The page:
logo

44 pages 1 hour read

Katherine Paterson

Bridge To Terabithia

Fiction | Novel | Middle Grade | Published in 1977

A modern alternative to SparkNotes and CliffsNotes, SuperSummary offers high-quality Study Guides with detailed chapter summaries and analysis of major themes, characters, and more.

Summary and Study Guide

Overview

Since its 1977 publication, Bridge to Terabithia has become a classic children’s novel. The author, Katherine Paterson, wrote the novel after her son’s best friend was killed by lightning. The novel won a Newbery Medal and is beloved by readers all over the world. Bridge to Terabithia explores the transformative power of friendship, the power of childhood imagination, and the process of grief. Because Bridge to Terabithia deals with grief and death, it is best suited for children ages 8 to 12. This guide references the 2017 HarperCollins edition of the novel.

Plot Summary

Bridge to Terabithia is set in Lark Creek, a small, rural Virginian town. The novel takes place sometime in the mid-1970s, shortly after the end of the Vietnam War. Jesse “Jess” Aarons, the 10-year-old protagonist, is the middle child and the only boy in his family. Jess feels lonely in his family of seven. His family, like most in their community, live in poverty. Because the family cannot live off their small farm, Jess’s father commutes to Washington, DC, for work every day, leaving him with no energy to spend time with Jess, who envies the attention that Mr. Aarons still gives his little sisters. Jess’s mother, drained from the demands of her oldest daughters, has little patience for Jess, blaming him for any undone chores and his littlest sister May Belle’s whining.

Jess loves drawing and the peace it gives him, but he hides his hobby because it draws ridicule. Although he longs to share his art with his father, he knows his father disapproves. A few years ago, when Jess showed his father his art, his father criticized it for being too girly. The only person who encourages Jess is Miss Edmunds, his music teacher. She is also an outsider who doesn’t fit in with other teachers, and Jess thinks he is in love with her.

Desperate for attention and affirmation, especially from his father, Jess takes up running. The year prior, Jess won a race during recess and realized how good it felt to be admired. All summer, he wakes up at dawn to practice running in the cow pasture. One day, his running is interrupted by his new next-door neighbor, a girl his age with a tomboyish appearance. She introduces herself as Leslie Burke and proposes that they be friends. Jess brushes her off and leaves her in the field alone.

At school, Leslie is a misfit. She wears worn-out clothes and does not own a TV. Her parents, affluent writers who once lived in a wealthy suburb, moved to the country to experience a simpler life. Leslie surprises everyone on the first day of school when she beats everyone in the races. Eventually, Jess realizes how silly he was to avoid her. The two strike up an unlikely friendship that transforms Jess’s life.

While exploring behind their houses, Leslie and Jess find a rope swing on a crab apple tree. They use it to swing across the dry creek bed. While exploring on the other side of the creek, they create an imaginary country that Leslie names “Terabithia.” In this magical kingdom, they are the king and queen and invent all sorts of games. They build a castle stronghold, fight off invaders, defeat trolls and giants, and pray to the grove spirits. Terabithia becomes a special secret place where Jess and Leslie are not teased for their friendship or outsider status. While their classmates would mock their vivid creativity, Terabithia gives them the freedom to explore. Jess is an anxious child, but being in Terabithia helps him connect with his emotions and find confidence in himself. Both Jess and Leslie mature throughout their time in Terabithia.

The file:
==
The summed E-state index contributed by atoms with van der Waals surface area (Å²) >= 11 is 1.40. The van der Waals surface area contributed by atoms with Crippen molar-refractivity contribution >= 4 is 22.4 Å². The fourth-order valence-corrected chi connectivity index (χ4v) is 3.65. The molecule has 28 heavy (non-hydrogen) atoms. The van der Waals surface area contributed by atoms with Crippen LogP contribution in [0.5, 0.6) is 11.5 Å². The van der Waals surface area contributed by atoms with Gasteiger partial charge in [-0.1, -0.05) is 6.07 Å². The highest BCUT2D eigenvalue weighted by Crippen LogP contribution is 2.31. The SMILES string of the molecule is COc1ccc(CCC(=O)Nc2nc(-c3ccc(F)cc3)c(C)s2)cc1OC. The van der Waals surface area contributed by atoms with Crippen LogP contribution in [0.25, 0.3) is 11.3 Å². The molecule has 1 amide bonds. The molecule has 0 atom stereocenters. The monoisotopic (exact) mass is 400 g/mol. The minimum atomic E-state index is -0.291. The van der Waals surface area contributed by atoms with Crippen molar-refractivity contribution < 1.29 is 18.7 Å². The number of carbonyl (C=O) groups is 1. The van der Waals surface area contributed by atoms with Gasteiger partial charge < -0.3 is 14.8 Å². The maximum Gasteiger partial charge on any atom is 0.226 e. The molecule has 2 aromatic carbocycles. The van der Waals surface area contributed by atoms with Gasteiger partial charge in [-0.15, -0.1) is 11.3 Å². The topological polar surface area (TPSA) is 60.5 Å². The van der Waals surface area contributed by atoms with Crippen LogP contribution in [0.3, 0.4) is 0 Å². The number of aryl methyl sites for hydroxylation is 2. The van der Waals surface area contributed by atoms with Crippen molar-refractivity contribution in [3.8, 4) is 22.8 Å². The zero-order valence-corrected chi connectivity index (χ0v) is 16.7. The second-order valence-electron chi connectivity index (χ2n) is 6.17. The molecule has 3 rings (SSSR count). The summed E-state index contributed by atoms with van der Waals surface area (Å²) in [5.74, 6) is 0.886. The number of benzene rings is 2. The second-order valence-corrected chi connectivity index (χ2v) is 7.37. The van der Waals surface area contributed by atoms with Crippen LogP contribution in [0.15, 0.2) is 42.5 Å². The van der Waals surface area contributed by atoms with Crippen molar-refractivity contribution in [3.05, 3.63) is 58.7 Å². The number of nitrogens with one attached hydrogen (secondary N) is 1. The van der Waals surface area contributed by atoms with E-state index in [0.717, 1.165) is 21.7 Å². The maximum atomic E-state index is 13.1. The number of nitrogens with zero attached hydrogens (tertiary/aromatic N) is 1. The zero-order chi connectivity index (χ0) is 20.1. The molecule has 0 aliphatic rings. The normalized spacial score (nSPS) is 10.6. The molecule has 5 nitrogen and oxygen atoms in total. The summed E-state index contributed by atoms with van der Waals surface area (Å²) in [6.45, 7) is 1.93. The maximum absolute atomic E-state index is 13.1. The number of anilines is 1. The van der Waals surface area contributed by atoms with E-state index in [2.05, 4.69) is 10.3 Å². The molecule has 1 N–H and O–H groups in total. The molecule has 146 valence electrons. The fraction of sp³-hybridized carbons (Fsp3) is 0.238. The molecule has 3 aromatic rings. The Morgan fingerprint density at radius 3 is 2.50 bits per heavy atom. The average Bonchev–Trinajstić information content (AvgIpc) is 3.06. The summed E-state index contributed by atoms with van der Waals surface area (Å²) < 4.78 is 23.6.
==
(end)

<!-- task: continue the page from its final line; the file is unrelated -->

Jess and Leslie become inseparable. At Christmas, Jess gifts Leslie a puppy, whom they crown “Prince Terrien” and name a guardian of their kingdom. Jess helps Leslie and her father renovate their dilapidated farmhouse and feels affirmed by the work. On Easter, Leslie goes to church with Jess for the first time. She finds the story of Easter captivating. When Jess and May Belle warn Leslie that she needs to believe in Jesus or she will go to hell, Leslie says she cannot believe God would allow that.

As spring arrives, rain pummels the area. The once-dry creek bed overflows with water. Jess worries about Prince Terrien drowning and feels anxious whenever they cross into Terabithia. He feels embarrassed by his fear. On the day that he resolves to tell Leslie he does not want to go to Terabithia, Miss Edmunds invites him to accompany her to the National Art Gallery in Washington, DC. Jess is captivated by the art and by getting to spend so much time with Miss Edmunds. When he arrives home, his family is relieved to see him. His older sister tells him that Leslie just died and that they were afraid Jess died too.

Jess’s father tells him that Leslie drowned while crossing the creek. The rope snapped underneath her, and she hit her head. Jess struggles with his loss. He feels guilty for not inviting Leslie to Washington with him. Leslie was a special part of him. Without her, he would never have experienced Terabithia and a new way of seeing the world. By processing Leslie’s loss, Jess comes out stronger and filled with courage to help others the way that Leslie helped him. He builds a bridge into Terabithia, inviting May Belle to enter as the new queen so she can experience the same transformation that he did.

blurred text
blurred text
blurred text
blurred text
blurred text
blurred text
blurred text
blurred text